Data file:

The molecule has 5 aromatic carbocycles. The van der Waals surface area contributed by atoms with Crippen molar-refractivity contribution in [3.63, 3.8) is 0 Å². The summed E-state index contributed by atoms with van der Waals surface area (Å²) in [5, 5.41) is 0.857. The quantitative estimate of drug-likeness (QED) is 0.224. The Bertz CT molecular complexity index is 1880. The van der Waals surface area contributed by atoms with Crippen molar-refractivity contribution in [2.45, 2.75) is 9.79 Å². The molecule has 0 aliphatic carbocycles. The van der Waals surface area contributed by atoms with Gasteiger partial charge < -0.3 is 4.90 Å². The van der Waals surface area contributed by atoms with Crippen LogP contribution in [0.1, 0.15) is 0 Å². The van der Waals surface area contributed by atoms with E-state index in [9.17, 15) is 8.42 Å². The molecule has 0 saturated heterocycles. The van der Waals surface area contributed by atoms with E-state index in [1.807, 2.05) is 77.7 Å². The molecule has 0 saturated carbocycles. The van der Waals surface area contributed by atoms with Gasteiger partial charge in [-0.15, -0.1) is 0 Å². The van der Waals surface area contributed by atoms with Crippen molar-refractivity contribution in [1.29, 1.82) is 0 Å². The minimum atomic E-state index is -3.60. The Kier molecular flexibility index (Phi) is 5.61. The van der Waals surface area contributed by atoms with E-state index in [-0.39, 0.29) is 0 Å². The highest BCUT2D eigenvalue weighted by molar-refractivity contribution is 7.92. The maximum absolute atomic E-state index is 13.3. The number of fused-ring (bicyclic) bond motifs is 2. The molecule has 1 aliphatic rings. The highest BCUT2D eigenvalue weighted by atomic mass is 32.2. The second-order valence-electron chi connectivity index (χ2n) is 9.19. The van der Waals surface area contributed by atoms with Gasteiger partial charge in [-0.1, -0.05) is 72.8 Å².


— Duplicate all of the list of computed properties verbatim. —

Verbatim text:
The molecule has 5 aromatic carbocycles. The van der Waals surface area contributed by atoms with Crippen molar-refractivity contribution in [3.63, 3.8) is 0 Å². The summed E-state index contributed by atoms with van der Waals surface area (Å²) in [5, 5.41) is 0.857. The quantitative estimate of drug-likeness (QED) is 0.224. The Bertz CT molecular complexity index is 1880. The van der Waals surface area contributed by atoms with Crippen molar-refractivity contribution in [2.45, 2.75) is 9.79 Å². The molecule has 0 aliphatic carbocycles. The van der Waals surface area contributed by atoms with Gasteiger partial charge < -0.3 is 4.90 Å². The van der Waals surface area contributed by atoms with Crippen LogP contribution in [0.1, 0.15) is 0 Å². The van der Waals surface area contributed by atoms with E-state index in [9.17, 15) is 8.42 Å². The molecule has 0 saturated heterocycles. The van der Waals surface area contributed by atoms with E-state index in [1.807, 2.05) is 77.7 Å². The molecule has 0 saturated carbocycles. The van der Waals surface area contributed by atoms with Gasteiger partial charge in [-0.15, -0.1) is 0 Å². The van der Waals surface area contributed by atoms with Crippen molar-refractivity contribution in [1.29, 1.82) is 0 Å². The minimum atomic E-state index is -3.60. The Kier molecular flexibility index (Phi) is 5.61. The van der Waals surface area contributed by atoms with E-state index in [-0.39, 0.29) is 0 Å². The highest BCUT2D eigenvalue weighted by molar-refractivity contribution is 7.92. The maximum absolute atomic E-state index is 13.3. The number of fused-ring (bicyclic) bond motifs is 2. The molecule has 1 aliphatic rings. The highest BCUT2D eigenvalue weighted by atomic mass is 32.2. The second-order valence-electron chi connectivity index (χ2n) is 9.19. The van der Waals surface area contributed by atoms with Gasteiger partial charge in [-0.1, -0.05) is 72.8 Å².